Planned seminars


Ben Edelman

, Harvard University

How do deep neural networks learn to construct useful features? Why do self-attention-based networks such as transformers perform so well on combinatorial tasks such as language learning? Why do some capabilities of networks emerge "discontinuously" as the computational resources used for training are scaled up? We will present perspectives on these questions through the lens of a particular class of simple synthetic tasks: learning sparse boolean functions. In part one, we will show that the hypothesis class of one-layer transformers can learn these functions in a statistically efficient manner. This leads to a view of each layer of a transformer as creating new "variables" out of sparse combinations of the previous layer's outputs. In part two, we will focus on the classic task of learning sparse parities, which is statistically easy but computationally difficult. We will demonstrate that SGD on various neural networks (transformers, MLPs, etc.) successfully learns sparse parities, with computational efficiency that is close to known lower bounds. Moreover, the training curves display no apparent progress for a long time, and then quickly drop late in training. We show that despite this apparent delayed breakthrough in performance, hidden progress is actually being made throughout the course of training.

Based on joint work with Surbhi Goel, Sham Kakade, Cyril Zhang, Boaz Barak, and Eran Malach:


Sara A. Solla

, Northwestern University | NU · Department of Neuroscience; Department of Physics and Astronomy

The ability to simultaneously record the activity from tens to hundreds to thousands of neurons has allowed us to analyze the computational role of population activity as opposed to single neuron activity. Recent work on a variety of cortical areas suggests that neural function may be built on the activation of population-wide activity patterns, the neural modes, rather than on the independent modulation of individual neural activity. These neural modes, the dominant covariation patterns within the neural population, define a low dimensional neural manifold that captures most of the variance in the recorded neural activity. We refer to the time-dependent activation of the neural modes as their latent dynamics and argue that latent cortical dynamics within the manifold are the fundamental and stable building blocks of neural population activity.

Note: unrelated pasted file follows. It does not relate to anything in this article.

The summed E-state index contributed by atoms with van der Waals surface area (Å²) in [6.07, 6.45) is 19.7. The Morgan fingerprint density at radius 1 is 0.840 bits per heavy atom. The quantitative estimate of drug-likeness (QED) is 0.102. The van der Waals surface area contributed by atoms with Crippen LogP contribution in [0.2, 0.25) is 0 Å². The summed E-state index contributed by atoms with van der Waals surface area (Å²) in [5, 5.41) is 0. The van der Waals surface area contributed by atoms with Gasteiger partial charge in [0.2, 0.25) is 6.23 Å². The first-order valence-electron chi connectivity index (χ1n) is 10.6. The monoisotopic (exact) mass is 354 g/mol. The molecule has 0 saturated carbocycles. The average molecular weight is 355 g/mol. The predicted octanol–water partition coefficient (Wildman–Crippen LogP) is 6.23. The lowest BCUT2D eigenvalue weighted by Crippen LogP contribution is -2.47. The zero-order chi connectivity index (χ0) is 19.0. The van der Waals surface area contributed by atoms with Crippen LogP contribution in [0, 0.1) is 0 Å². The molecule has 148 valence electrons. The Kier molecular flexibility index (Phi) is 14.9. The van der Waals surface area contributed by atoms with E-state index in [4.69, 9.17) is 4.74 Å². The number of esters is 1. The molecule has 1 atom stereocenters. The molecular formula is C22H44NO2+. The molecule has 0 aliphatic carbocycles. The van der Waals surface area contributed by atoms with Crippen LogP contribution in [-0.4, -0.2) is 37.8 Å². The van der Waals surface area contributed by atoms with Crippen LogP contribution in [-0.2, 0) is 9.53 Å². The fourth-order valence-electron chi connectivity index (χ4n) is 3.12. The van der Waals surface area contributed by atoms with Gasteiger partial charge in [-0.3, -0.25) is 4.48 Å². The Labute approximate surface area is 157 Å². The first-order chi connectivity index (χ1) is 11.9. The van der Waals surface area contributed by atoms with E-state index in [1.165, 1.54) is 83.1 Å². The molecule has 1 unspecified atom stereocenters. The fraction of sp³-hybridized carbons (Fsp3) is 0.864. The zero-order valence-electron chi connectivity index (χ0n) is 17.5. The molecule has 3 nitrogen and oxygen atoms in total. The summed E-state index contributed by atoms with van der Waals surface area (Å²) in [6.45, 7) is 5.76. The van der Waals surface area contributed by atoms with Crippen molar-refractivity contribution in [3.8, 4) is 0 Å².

Valentin De Bortoli

, Center for Sciences of Data, ENS Ulm, Paris

Generative modeling is the task of drawing new samples from an underlying distribution known only via an empirical measure. There exists a myriad of models to tackle this problem with applications in image and speech processing, medical imaging, forecasting and protein modeling to cite a few. Among these methods diffusion models are a new powerful class of generative models that exhibit remarkable empirical performance. They consist of a “noising” stage, whereby a diffusion is used to gradually add Gaussian noise to data, and a generative model, which entails a “denoising” process defined by approximating the time-reversal of the diffusion. In this talk we discuss three aspects of diffusion models. First, we will dive into the methodology behind diffusion models. Second, we will present some of their theoretical guarantees with an emphasis on their behavior under the so-called manifold hypothesis. Such theoretical guarantees are non-vacuous and provide insight on the empirical behavior of these models. Finally, I will present an extension of diffusion models to the Optimal Transport setting and introduce Diffusion Schrodinger Bridges.


Memming Park

, Champalimaud Foundation

Neural dynamical systems with stable attractor structures such as point attractors and continuous attractors are widely hypothesized to underlie meaningful temporal behavior that requires working memory. However, perhaps counterintuitively, having good working memory is not sufficient for supporting useful learning signals that are necessary to adapt to changes in the temporal structure of the environment. We show that in addition to the well-known continuous attractors, the periodic and quasi-periodic attractors are also fundamentally capable of supporting learning arbitrarily long temporal relationships. Due to the fine tuning problem of the continuous attractors and the lack of
temporal fluctuations, we believe the less explored quasi-periodic attractors are uniquely qualified for learning to produce temporally structured behavior. Our theory has wide implications for the design of artificial learning systems, and makes predictions on the observable signatures of biological neural dynamics that can support temporal dependence learning. Based on our theory, we developed a new initialization scheme for artificial recurrent neural networks which outperforms standard methods for tasks that require learning temporal dynamics. Finally, we speculate on their biological implementations and make predictions on neuronal dynamics.